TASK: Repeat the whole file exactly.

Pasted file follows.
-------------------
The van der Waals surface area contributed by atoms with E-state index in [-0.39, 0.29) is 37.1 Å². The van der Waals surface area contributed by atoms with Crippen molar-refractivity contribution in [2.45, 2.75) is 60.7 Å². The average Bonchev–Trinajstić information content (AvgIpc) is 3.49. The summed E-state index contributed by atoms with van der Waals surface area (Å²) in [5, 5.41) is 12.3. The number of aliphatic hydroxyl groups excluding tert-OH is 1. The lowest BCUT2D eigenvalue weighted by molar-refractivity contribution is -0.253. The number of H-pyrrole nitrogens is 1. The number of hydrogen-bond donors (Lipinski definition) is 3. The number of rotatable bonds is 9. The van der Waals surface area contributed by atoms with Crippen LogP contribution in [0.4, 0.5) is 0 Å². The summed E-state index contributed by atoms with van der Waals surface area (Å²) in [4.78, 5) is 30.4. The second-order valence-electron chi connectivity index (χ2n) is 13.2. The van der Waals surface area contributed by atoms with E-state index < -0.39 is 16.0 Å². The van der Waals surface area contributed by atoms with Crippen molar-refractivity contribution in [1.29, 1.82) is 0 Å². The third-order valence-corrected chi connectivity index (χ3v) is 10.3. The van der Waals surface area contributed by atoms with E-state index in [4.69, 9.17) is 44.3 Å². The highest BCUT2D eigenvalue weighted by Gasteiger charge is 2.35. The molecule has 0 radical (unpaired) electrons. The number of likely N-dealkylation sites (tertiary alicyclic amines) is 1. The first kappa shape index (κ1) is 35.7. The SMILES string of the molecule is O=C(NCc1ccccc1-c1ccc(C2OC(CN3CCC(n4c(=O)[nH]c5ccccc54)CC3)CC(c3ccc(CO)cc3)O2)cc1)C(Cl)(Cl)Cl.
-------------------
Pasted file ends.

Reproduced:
The van der Waals surface area contributed by atoms with E-state index in [-0.39, 0.29) is 37.1 Å². The van der Waals surface area contributed by atoms with Crippen molar-refractivity contribution in [2.45, 2.75) is 60.7 Å². The average Bonchev–Trinajstić information content (AvgIpc) is 3.49. The summed E-state index contributed by atoms with van der Waals surface area (Å²) in [5, 5.41) is 12.3. The number of aliphatic hydroxyl groups excluding tert-OH is 1. The lowest BCUT2D eigenvalue weighted by molar-refractivity contribution is -0.253. The number of H-pyrrole nitrogens is 1. The number of hydrogen-bond donors (Lipinski definition) is 3. The number of rotatable bonds is 9. The van der Waals surface area contributed by atoms with Crippen LogP contribution in [0.4, 0.5) is 0 Å². The summed E-state index contributed by atoms with van der Waals surface area (Å²) in [4.78, 5) is 30.4. The second-order valence-electron chi connectivity index (χ2n) is 13.2. The van der Waals surface area contributed by atoms with E-state index < -0.39 is 16.0 Å². The van der Waals surface area contributed by atoms with Crippen molar-refractivity contribution in [1.29, 1.82) is 0 Å². The third-order valence-corrected chi connectivity index (χ3v) is 10.3. The van der Waals surface area contributed by atoms with E-state index in [4.69, 9.17) is 44.3 Å². The highest BCUT2D eigenvalue weighted by Gasteiger charge is 2.35. The molecule has 0 radical (unpaired) electrons. The number of likely N-dealkylation sites (tertiary alicyclic amines) is 1. The first kappa shape index (κ1) is 35.7. The SMILES string of the molecule is O=C(NCc1ccccc1-c1ccc(C2OC(CN3CCC(n4c(=O)[nH]c5ccccc54)CC3)CC(c3ccc(CO)cc3)O2)cc1)C(Cl)(Cl)Cl.